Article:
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The Tragedies of Black Masculinity

Steve Stephens (Steve Stephens via Facebook); Cedric Anderson (Cedric Anderson via Facebook)

I remember the feeling I had last week when I saw the text come in from a friend back home. The text read, “Y’all hear about North Park Elementary?” All I could do was think about the feeling I had in the pit of my stomach when I got the same text about the terrorist attack that took place in my hometown of San Bernardino, Calif., back in 2015.


My friend followed up the first text with more information about how gunman Cedric Anderson went into his estranged wife’s elementary school classroom and took not only her life but also those of others in the crossfire and, later, his own. Almost one week later to the day, Steve Stephens from Cleveland was on the run after taking the life of Robert Godwin Sr. Stephens had gone live on Facebook and expressed that he was upset with his ex-girlfriend Joy Lane, his life and the frustrations that came with being a black man in America.

Many reports about what transpired leading up to both of these incidents pointed to issues that these men had with their significant others, and also brought forth larger issues regarding black men, as well as masculinity and the way that black men are taught to handle and process their emotions.


While both of these incidents highlight a much-needed conversation on intimate-partner violence in the black community, the common thread between each of these stories is how fragile and dangerous masculinity truly is. In both cases we see the issue of sexism and entitlement, along with the use of fear and control, in black men rear its ugly head—making a larger statement about how, even at a time when black men are being killed by the same forces (power, fear and control), male privilege will keep and has always kept black men in an emotional prison.

I have spent several years working to undo all of the emotional damage done to me by both society and family. I know that it is important to examine how and where the cycle begins.

In my youth, I was often teased for being “too soft.” My uncles would comment that I was overly emotional for a young man and that I needed to do things that would heighten my masculinity. One of my uncles even went so far as to force me to play tackle football one summer because he believed that it was the one thing I needed to do to “toughen me up.” When I would cry or make comments about how I did not want to play football, because I did not understand how pain would make me more manly, his response was that I needed to “man up” because men, specifically black men, are strong.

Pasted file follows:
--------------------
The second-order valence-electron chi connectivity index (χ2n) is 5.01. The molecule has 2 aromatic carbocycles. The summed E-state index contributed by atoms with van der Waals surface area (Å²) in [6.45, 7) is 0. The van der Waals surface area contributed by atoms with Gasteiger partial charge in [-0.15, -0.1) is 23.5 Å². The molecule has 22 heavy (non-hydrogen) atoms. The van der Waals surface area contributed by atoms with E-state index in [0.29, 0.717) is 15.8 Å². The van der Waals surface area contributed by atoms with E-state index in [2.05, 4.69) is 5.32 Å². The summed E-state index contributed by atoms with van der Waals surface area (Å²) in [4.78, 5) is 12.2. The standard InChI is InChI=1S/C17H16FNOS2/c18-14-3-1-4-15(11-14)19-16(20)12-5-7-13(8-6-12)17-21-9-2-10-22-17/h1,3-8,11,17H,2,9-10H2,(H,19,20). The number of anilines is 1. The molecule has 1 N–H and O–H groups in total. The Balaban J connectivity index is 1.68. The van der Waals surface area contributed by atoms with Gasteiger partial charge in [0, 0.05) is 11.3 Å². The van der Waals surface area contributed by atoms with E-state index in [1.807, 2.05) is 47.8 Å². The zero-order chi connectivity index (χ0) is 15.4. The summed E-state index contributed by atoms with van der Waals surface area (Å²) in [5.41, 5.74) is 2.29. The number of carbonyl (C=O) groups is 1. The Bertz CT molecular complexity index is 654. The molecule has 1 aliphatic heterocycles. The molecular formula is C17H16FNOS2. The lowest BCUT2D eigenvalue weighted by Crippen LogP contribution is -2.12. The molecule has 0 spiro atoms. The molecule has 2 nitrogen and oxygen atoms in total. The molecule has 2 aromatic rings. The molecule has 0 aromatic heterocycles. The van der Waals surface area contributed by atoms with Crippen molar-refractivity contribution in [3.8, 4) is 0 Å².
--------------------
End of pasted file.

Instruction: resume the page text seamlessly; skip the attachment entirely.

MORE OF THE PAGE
Considering the amount of emotional distress that both Anderson and Stephens seemed to be under before they took their respective course of action, I would posit that subscribing to the ideals of masculinity has left many of our black men mentally and emotionally weak.


So what do the actions of Anderson and Stephens tell us about what it means to be a black man in America?

In the film The Mask You Live In, director Jennifer Siebel Newsom examines both the psychological and sociological effects produced by expectations that are placed on masculinity. In the documentary, the concept of the “mask” that men wear is connected to both the emotional and mental angst that men carry. The film also examines why men are more likely to carry out actions like the ones that Anderson and Stephens committed, with greater social commentary on ways that masculinity rejects anything and everything deemed to be feminine.


This is likened to the detail about how young boys express their emotions by using terms like “love” and “caring” throughout adolescence, but by the time they are adults, men fundamentally shift from being able to maintain high levels of intimacy, which often makes it difficult for them to show love to the people who need it most: family, friends and, most of all, their partners.

In all, both of these tragic incidents put the focus on how men, specifically black men, need to be taught how to love better, not just for the people who love them but for themselves. We must teach them that love is not a right but, rather, a gift.


As a community, we have to begin teaching black men at a young age that being in touch with their emotions only makes them better people overall. We must do a better job of encouraging black men to seek out healthy and fundamental ways of getting the help they need in order to navigate the struggles they face both inside and outside the home.

From today on, let’s encourage our black men to better understand their feelings instead of forcing them to live in them.

DoctorJonPaul is a speaker, writer and educator from Southern California. He is a regular contributor to the site and enjoys discussing all things race, gender, sexuality and identity.

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I’m sure I’ll get smoked for this (potentially) painfully white-guy question: is this an issue of black masculinity or masculinity in general? As a society, it feels like we’re trending away from the “men/boys can just grin and bear it” archetype, although I’m not sure that’ll ever be completely eroded. But this is arguably an issue for men across all demographics.

Again, asking as a white guy: do people here think that it’s worse for black men, given that the many of stereotypes ascribed to them (athletic prowess, sexual prowess) are inherently hyper-masculine ones?